Craft Beer

Minnesota’s breweries really started to ‘grow up’ in 2016

It’s a great time to be alive if you’re a craft beer drinker.

There are more than 5,000 breweries in the United States, and Minnesota has more than 100 craft breweries. Here’s a look at how the state’s beer scene grew in the past year.

More brewers statewide

In 2011, which is just five years ago, there were 20 breweries in Minnesota.

This year alone, the state added nearly that many licensed brewers. As of mid-December, 16 more brewers got their license in 2016, bringing the total number of licensed brewers to 107 (this doesn’t include brewpubs, which run under a different liquor license).

That’s about 2.7 breweries for every 100,000 Minnesotans who are of drinking age, the Brewers Association notes.

They’re growing up

“We’re starting to grow up a little bit,” Tom Whisenand, the president of the Minnesota Craft Brewers Guild and the co-founder of Indeed Brewing, told GoMN, referring to the breweries that opened in the years before 2016.

They’re maturing and becoming a more professional business, he explained. And you can see that in the beer itself, too. Brewers are pushing to innovate, they’re brewing more creative styles, and the quality of their beers is improving.

And they’re getting noticed for it. Minnesota breweries continue to take home prestigious awards from craft beer festivals, and get nods from national magazines for their great-tasting brews.

All things beer drinkers should cheers to. 🍻

Competition is growing

A few years ago, breweries were growing fast, sometimes at a rate of 20-50 percent. But now, many are just seeing single-digit growth or staying flat, Whisenand said.

Why? It has a lot to do with space at bars, restaurants and liquor stores. With so many beer options, it’s hard for brewers to maintain a consistent presence on tap or on shelves. That’s forced some breweries to grow a little slower than they may have planned.

It also can make it harder for new breweries to get started, and it’s one reason why brewers have turned to the suburbs and greater Minnesota to set up shop. This happened in 2016 more than it did the year before, and Whisenand says opening a taproom where there’s demand for a local brewery is a great way to get into the business.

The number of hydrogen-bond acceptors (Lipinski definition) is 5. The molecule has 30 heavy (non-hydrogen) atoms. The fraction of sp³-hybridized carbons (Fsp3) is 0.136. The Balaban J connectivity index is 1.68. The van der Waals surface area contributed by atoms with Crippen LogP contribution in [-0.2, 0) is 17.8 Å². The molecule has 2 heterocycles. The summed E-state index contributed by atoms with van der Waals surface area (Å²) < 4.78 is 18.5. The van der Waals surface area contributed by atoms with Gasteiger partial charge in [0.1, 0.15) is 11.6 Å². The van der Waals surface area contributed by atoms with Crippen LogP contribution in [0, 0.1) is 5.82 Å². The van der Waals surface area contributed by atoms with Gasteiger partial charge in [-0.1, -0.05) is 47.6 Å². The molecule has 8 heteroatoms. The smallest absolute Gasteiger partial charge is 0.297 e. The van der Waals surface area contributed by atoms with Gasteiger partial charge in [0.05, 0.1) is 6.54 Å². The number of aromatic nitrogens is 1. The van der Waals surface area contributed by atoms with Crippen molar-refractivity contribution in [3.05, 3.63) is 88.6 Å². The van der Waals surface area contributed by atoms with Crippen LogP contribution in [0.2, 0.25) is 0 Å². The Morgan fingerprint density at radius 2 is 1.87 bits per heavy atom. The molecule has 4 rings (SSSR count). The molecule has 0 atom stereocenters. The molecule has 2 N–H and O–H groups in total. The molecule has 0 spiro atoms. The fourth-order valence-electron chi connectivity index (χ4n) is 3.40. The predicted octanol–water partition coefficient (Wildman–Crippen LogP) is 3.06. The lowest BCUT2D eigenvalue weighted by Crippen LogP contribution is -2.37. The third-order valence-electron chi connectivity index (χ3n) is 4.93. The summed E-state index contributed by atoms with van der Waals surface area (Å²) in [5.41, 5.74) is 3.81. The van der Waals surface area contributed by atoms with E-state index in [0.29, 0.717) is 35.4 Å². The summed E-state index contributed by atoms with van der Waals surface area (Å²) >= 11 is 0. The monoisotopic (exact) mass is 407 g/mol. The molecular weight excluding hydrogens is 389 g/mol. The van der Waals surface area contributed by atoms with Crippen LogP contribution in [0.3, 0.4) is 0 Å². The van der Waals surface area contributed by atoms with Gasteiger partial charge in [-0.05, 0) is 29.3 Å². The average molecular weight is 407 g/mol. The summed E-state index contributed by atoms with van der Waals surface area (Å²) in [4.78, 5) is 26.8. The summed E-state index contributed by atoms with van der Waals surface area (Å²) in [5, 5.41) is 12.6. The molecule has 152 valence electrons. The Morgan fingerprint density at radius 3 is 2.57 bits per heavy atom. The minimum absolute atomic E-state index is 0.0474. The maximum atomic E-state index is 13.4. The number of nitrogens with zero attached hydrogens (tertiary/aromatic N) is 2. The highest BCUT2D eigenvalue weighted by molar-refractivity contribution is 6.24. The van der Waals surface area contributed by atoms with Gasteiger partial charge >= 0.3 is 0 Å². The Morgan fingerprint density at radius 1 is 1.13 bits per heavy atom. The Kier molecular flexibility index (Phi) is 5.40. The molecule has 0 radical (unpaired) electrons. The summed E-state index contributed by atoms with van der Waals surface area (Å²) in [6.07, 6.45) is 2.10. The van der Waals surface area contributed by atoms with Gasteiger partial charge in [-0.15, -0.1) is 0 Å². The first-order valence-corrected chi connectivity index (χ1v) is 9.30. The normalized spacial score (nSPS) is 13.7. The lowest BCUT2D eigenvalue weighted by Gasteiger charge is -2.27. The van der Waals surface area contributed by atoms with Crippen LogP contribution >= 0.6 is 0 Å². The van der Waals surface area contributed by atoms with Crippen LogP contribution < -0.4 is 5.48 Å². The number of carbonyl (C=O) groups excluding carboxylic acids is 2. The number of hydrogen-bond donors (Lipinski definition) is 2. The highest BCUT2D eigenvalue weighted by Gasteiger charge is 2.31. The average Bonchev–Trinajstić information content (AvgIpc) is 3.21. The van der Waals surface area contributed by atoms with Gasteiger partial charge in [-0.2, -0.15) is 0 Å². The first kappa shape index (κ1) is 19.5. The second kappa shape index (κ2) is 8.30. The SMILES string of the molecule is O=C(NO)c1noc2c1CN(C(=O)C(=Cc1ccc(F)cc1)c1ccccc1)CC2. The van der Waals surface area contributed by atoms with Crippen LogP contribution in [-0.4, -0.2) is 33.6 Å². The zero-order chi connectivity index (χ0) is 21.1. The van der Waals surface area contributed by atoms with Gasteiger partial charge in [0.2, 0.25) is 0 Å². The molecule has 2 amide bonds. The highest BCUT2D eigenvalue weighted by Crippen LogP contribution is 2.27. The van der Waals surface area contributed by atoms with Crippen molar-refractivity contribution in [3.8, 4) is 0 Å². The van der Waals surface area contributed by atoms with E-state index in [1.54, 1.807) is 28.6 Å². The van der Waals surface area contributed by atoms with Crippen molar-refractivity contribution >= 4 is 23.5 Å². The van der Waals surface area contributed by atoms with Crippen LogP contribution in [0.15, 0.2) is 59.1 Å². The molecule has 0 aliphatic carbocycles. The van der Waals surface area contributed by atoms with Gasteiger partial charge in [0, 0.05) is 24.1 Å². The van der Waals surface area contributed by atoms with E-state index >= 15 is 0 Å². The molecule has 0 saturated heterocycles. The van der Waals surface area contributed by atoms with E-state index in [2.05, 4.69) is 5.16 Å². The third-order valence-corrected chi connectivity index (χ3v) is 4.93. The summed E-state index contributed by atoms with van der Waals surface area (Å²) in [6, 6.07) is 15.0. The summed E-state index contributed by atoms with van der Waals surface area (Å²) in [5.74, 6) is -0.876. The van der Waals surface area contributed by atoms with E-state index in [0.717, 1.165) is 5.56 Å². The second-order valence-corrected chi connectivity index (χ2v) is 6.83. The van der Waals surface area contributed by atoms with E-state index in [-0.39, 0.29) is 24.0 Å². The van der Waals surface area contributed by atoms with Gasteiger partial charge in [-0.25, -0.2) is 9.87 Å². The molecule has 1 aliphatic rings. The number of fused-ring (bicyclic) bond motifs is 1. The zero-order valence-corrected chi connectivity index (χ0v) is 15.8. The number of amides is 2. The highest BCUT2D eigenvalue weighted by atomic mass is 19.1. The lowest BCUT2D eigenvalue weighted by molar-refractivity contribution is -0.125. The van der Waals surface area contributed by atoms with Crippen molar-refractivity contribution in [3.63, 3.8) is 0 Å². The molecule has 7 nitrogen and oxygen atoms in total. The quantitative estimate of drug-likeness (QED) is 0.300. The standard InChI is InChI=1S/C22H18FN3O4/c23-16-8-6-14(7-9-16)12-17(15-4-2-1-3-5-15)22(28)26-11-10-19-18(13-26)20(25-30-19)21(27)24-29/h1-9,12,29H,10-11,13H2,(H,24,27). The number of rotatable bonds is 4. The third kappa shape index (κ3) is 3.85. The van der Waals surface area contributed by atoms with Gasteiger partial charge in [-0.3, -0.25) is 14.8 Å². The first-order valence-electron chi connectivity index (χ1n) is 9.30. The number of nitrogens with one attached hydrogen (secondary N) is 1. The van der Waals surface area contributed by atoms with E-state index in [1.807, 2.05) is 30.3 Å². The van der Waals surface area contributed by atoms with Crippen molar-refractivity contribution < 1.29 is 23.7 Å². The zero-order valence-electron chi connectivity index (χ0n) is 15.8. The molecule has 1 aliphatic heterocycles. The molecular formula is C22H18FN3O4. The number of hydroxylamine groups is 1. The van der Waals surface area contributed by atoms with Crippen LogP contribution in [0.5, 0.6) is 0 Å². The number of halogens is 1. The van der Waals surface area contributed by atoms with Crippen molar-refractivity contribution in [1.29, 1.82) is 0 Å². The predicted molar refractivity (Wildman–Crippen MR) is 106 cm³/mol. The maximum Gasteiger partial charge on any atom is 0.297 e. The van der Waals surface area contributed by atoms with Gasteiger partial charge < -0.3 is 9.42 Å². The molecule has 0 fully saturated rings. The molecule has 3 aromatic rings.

It gives a new brewer a dedicated space to establish their beer business, without having to fight for unreliable tap space.

This competition is a good thing for the consumer, though. Breweries have to work a lot harder to grow and maintain their presence in the industry, which gives beer drinkers a lot more choices (and usually better beer).

So is there a bubble?

If you ask pretty much any craft brewer in the state, their answer will be no (I’ve asked a handful, and they’ve all given the same answer).

Whisenand compared breweries to places that sell hamburgers. Every day a new burger place opens, but no one says there are too many of them. And there never seems to be a decline in the need for a better burger.

Think of breweries the same way. Yes, breweries will close for a variety of reasons, but peoples’ desire for a craft beer isn’t going anywhere.

Every brewery is different and has different goals, Whisenand said. Yes, if every brewery that opens is like Surly, there would be too many, he explained, but when there’s a variety of breweries opening, then there aren’t too many.

And when those breweries do close, it will likely be the ones that aren’t producing as high quality of beer, Ilan Klages-Mundt, the co-founder of Insight Brewing, told GoMN earlier this month. He was one of the brewers who said there isn’t a bubble, but he did say there will be a point when the volume of craft beer that people drink levels off.

Currently, craft beer makes up a little over 12 percent of all beer brewed by volume, and that number is on track to surpass 20 percent by 2020, the Brewers Association says.

Klages-Mundt thinks the maturation point won’t come until well after it reaches 20 percent, and Minnesota will probably lag behind the rest of the country when it happens. He noted that Minnesotans are hyper-local and progressive – and they’ll continue to pay attention to the brands they buy.

Check back Sunday for our story about what 2017 will bring for craft beer.

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